Formulus Black Blog

The Relationship Between an Apple, Latency, and Storage-Class Memory

Choosing high-performance storage technology for your data center involves the consideration of many different factors. This blog will lay out the key differences between NAND, DRAM, and a relative newcomer: storage-class memory, or SCM.

DRAM, NAND, and SCM all use semiconductors to store data, but they each have unique characteristics. DRAM connects to the CPU via a memory channel, which makes it very fast—the access time for DRAM is around 51 nanoseconds. Due to its expense and volatility (its data will not survive a reboot), DRAM has traditionally only been used as primary memory for computers, and not as a data storage solution.

NAND flash memory is a type of nonvolatile storage technology that does not require power to retain data. Unlike DRAM, it has the capability for data to survive system restarts or power losses. NAND is slower than DRAM, with a read latency of around 47,000 nanoseconds and a write latency of around 15,000 nanoseconds. This places it three orders of magnitude slower than DRAM — but NAND is much less expensive than DRAM, and NAND- based devices have larger capacity than DRAM.

SCM is an emerging technology that’s beginning to see use in the data center. SCM distinguishes itself from DRAM and NAND in specific ways:

  • Persistent data storage
  • Larger storage capacity
  • Less expensive than DRAM
  • Significantly faster than NAND storage
  • Significantly more resistant to data re-writes
  • Much higher endurance properties

Many persistent memory (PMEM) devices use SCM, but SCM isn’t exclusive to PMEM. Like DRAM, PMEM devices plug into a computer’s memory channel rather than a computer’s I/O channel, as is the case with NAND devices; this is one of the factors that provides PMEM with its extremely low latency.

Intel Optane persistent memory (Optane PMem) is the most popular PMEM device currently available, which Intel has measured at around 350 nanoseconds. This is roughly 10 times slower than DRAM, but 100 times quicker than NAND, at a much lower cost.  It also has the same storage capacity as NAND devices.

NAND and DRAM have both been around long enough that they’re generally understood by IT professionals. Since SCM is the next advancement in NAND technology, and as such, is a new technology, it requires a little bit of explaining to appreciate how transformative it can be to the data center.

NVMe and SSD devices that use SCM have lower latency than those using NAND technology.  One of the limiting factors with both NVMe and SSD devices is that they plug into a computer’s I/O channel (for example, PCIe, SATA, and so on) rather than the computer’s memory bus via a server’s DIMM slots, like PMEM devices do. The memory channel is considerably quicker than the I/O channel.

An interesting characteristic of SCM devices is that they can be addressed at the byte level, meaning that a single byte can be erased and rewritten, whereas NAND can only be addressed at the block level. Moreover, NAND needs to erase and rewrite an entire block/page of data even if only one byte in that block is changed, eliminating background processes like garbage collection. Not only does byte-level access improve performance, it also increases the life span of the device.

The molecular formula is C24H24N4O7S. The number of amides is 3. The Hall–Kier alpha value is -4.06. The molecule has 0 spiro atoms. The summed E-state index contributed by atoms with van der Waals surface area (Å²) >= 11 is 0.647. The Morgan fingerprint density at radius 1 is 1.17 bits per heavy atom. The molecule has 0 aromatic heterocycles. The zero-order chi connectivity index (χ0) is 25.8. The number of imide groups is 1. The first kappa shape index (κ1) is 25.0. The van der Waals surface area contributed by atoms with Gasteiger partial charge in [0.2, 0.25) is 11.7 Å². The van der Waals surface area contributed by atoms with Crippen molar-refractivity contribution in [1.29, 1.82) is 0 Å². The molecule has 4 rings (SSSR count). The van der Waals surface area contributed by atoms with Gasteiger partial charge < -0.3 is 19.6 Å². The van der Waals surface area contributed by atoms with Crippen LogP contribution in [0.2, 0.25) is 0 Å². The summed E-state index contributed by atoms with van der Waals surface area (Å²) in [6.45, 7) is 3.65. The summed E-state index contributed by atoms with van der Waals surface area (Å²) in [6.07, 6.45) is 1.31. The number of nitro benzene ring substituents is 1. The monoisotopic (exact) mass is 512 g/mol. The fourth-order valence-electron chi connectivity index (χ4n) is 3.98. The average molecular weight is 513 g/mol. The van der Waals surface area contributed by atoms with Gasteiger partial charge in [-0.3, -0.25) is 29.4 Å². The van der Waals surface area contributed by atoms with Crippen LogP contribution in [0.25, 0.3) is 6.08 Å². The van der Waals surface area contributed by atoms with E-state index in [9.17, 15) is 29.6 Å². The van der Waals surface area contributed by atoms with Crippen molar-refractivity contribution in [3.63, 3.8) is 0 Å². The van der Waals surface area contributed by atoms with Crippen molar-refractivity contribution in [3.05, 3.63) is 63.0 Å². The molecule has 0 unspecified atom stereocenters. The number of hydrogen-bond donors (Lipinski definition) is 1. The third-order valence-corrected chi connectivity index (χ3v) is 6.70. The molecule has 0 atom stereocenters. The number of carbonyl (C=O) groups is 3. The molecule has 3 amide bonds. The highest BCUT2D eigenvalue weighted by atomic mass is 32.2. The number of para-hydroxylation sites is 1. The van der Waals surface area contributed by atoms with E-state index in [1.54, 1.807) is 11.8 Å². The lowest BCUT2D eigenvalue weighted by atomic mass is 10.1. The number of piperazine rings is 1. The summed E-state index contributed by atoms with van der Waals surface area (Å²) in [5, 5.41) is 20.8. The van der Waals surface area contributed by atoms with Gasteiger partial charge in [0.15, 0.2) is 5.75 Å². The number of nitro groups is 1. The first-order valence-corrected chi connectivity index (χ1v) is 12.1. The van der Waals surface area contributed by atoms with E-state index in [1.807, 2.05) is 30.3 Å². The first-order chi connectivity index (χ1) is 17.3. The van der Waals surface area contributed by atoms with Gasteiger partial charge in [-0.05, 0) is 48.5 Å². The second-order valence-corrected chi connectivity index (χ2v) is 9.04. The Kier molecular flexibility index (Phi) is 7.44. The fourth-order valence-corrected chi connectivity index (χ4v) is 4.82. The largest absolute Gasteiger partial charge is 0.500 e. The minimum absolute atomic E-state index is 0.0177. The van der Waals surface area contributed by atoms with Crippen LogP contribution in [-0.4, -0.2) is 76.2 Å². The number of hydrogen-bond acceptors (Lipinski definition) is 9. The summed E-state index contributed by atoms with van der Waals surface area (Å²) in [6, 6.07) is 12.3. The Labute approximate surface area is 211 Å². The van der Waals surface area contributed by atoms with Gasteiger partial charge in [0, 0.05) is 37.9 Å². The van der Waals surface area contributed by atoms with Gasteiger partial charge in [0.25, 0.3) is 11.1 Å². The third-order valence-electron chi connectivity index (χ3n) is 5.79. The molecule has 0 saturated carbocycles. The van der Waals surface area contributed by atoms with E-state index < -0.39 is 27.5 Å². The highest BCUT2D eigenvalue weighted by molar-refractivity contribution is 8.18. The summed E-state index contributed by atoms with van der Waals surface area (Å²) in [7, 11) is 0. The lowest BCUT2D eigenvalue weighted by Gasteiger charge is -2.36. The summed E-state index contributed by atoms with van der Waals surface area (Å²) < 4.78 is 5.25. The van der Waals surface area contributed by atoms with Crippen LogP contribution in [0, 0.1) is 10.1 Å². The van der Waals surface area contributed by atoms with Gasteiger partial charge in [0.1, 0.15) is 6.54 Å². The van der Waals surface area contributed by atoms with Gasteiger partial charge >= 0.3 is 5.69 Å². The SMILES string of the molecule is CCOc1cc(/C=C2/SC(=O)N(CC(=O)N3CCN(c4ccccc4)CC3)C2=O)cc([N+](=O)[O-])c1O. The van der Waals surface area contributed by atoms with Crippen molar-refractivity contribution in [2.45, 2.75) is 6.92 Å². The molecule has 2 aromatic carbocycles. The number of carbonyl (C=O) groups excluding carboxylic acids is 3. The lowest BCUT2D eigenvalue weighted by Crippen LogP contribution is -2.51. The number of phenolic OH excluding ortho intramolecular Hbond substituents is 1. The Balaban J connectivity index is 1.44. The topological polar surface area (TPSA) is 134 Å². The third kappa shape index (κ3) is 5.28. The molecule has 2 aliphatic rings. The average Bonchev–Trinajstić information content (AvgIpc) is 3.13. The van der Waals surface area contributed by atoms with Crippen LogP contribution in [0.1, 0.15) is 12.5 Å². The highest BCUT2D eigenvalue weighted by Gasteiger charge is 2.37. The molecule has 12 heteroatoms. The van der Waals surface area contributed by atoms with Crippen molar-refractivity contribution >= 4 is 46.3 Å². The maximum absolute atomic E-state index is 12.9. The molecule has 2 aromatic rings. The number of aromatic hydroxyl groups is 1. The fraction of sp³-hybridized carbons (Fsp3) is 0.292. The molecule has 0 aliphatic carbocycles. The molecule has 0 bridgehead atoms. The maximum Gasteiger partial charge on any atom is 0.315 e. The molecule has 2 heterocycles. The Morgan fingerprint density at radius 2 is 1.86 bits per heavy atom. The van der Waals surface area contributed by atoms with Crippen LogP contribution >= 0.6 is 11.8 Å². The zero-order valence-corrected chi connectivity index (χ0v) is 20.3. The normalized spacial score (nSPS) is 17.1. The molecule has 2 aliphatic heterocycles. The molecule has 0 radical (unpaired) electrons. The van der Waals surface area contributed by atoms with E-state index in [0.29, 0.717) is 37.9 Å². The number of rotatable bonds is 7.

Let’s use an analogy of getting an apple to put the speed difference between DRAM, SCM, and NAND technologies into perspective. If I felt like getting an apple right now, there are three ways I could do so:

  • I could leave my desk and grab an apple from my refrigerator in about two minutes (DRAM)
  • I could leave my home and walk to the corner store and buy an apple in about 20 minutes (SCM)
  • I could leave my neighborhood and walk to a farm to get an apple in about 14 days (NAND)

In other words, it would take me 10 times longer to go to a store, and 10,000 times longer to go to the farm, than it would take for me to get an apple from the fridge. These are the relative latency differences in a computer acquiring data from DRAM, SCM, and NAND technologies, respectively. But even though I can get an apple much faster by just getting one from my refrigerator, there is an associated cost of having an apple always at the ready.

I must plan and make sure that every few days there is a fresh apple available, because I ate one or it expired. This can be a pretty expensive and complex option to manage. The lowest cost option is to walk to the farm and buy the apple directly from the farmer, but that is very time consuming and probably not the best use of my time. The corner store (SCM) provides the best price per complexity, with the added benefit of performance over the other two options.

Hopefully, this analogy has helped clarify the choices you face when deciding to upgrade or add high-performance storage to your environment. SCM has the potential to bring the best of both worlds to next-gen applications by providing a way to store large amounts of data next to the CPU, thus allowing your design to be more innovative. Having this information will lead to a more informed decision, one that meets both your needs and your budget. And ultimately it may be that moving to SCM is the best fit going forward.

Brett Miller headshot

Brett Miller

Field CTO

Brett Miller is the Field CTO at Formulus Black, where he works with customers and partners to solve the business challenges of today and the next five years, as the need to securely manage I/O in the memory channel becomes more prevalent.